In October of 1912 a crew of lumber workers arrived from California. They had been Brookings Company employees.
Among the married couples were Mr. and Mrs. J. Arthur Driskell, Mr. and Mrs. Herschel P. Weter and Mr. and Mrs. Vernon Cross. Driskell had been the company's logging and railroad superintendent. Cross had been the company's railroad engineer. Percival E. Thomas also came; he was to install the machinery for the mill and shop. The following year he brought his wife, Mary, by boat to Brookings.
The Driskell's first home was a small ranch house near the Chetco River; later the Company drew a plat for the new town. Two acres of land on its main street had been reserved for them. Thus the Driskells were the town's first individual landowners. For 10 years they were the only private owners in Brookings.
A Curry Coastal Pilot article in May, 1971, tells more of the story:
Travel in this area at that time was as primitive as it had been 50 years earlier in the east. Mr. Driskell recounts now that he and his young wife, in October 1912, left Grants Pass by horse stage. They rode all day and all night, arriving early in the morning at Crescent City. There they rested a couple of days before they left for the next community of Brookings.
The second stage of their journey took less time, but was nevertheless as arduous. They left Crescent City early in the morning and arrived at Smith River in time to eat lunch and to have a short rest. After lunch they resumed, to arrive at Ferry ranch -- crossing the Chetco River above Harbor after dark.
The immediate job to be accomplished, with the arrival of men, was to get in supplies and materials with which to build the new town, most of which were being shipped up by steamship from San Francisco.
The men made preparations for the arrival of a shipload of supplies. Their first job was felling timber suitable for shear legs that could be placed some distance off-shore in the water, from which to run a high line.
In the meantime, Brookings bought the S.S. South Coast, and outfitted it with supplies and materials for the new community. It sailed from San Francisco under Capt. Hamilton, arriving at Chetco Cove Nov. 15, 1912.
When the S.S. South Coast arrived, there were no facilities ready for unloading, so the first cargo was put over the side onto rafts made from railroad ties that the ship was carrying. The first raft to be loaded carried a gasoline engine for power ashore. The raft had no motive power. It was cast loose from the ship and the waves carried it ashore. Some of the local boys from Harbor came out in rowboats to give whatever help they could, which, it was agreed, was very little.
As the raft hit the beach, lines were made fast to it, and it was pulled ashore, and the gasoline engine was man-handled up the beach to high ground. It was set up to furnish power for the high line -- a cable stretched from the shear leg to the shore, and ships could anchor underneath the cables. Cargoes then would be attached to the cable and pulled ashore. (Passengers also came ashore that way.)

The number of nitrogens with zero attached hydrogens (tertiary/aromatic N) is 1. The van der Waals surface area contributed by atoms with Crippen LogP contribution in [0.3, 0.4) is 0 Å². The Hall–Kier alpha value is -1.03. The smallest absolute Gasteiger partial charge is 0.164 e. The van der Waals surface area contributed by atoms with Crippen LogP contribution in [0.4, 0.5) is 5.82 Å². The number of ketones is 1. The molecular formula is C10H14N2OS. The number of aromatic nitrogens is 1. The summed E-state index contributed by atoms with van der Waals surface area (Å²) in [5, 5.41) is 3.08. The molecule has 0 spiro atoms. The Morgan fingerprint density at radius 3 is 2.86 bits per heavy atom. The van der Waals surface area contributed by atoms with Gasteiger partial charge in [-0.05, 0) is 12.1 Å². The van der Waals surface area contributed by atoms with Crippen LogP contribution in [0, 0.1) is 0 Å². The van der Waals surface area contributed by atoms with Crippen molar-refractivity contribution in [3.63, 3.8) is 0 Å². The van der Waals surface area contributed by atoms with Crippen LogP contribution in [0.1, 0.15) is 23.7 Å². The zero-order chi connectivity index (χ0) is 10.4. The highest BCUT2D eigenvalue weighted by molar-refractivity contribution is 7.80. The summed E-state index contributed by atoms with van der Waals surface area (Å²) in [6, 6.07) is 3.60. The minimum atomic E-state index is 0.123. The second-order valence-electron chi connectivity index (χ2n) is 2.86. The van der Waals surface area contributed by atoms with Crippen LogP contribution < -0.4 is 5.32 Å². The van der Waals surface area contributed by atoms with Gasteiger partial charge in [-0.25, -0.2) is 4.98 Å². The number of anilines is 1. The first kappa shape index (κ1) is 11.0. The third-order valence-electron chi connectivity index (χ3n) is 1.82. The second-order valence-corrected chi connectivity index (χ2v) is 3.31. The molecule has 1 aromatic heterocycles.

With the power for the high lines, unloading was stepped up. Among the first materials to be brought ashore was lumber to build a cook house, bunkhouse and store. The original plans for the Brookings townsite called for the store to be located at the north edge of town, (near where Lees Dragon Gate Restaurant & Lounge now stands in 2001).
The town was to develop out from the store, and a railroad was laid by high line on Chetco Point from the store. After tracks were laid, it was time to bring the first locomotive in but it was decided that the high line would not carry it, so it was floated in on a raft, too. Although this railroad was in a wilderness was probably one of the shortest in history, it was also one of the busiest.
The townsite was laid out for a population of about 1,500 people. This was to be no ordinary company town, drab and ugly. Robert Brookings was something of an idealist. To design the town, he had engaged the services of Bernard Maybeck of Berkeley, Calif., famous for his architectural planning of the Arts Building at the Pan American Exposition in San Francisco, and for his design of Golden Gate Park in that city. Maybeck was enthusiastic about the scenery and the townsite location. Rather than laying out the streets in the typical checkerboard pattern, he made them to follow the natural contours of the lands, so that gently winding avenues resulted."
W.J. Ward's 1926 Report gives a glowing picture of Brookings:
The town is not like the usual type of industrial village. The cottages are all different and very attractive. They were built for homes for the employees of the Lumber Company, and each was placed on a large lot, affording space for garden and flowers. In general, the standard floor plan consists of a living room, two bedrooms with a complete bathroom between, kitchen and a back storage room for wood. Some of the houses are smaller and a few are larger, having three bedrooms. The mild climate of the town and the excellent soil produce an abundance of flowers, vines and shrubs.
Some 40 years later, The Pilot ran a grimmer story about life in the fledgling mill town, written by Marian Chapman, the newspaper's office manager: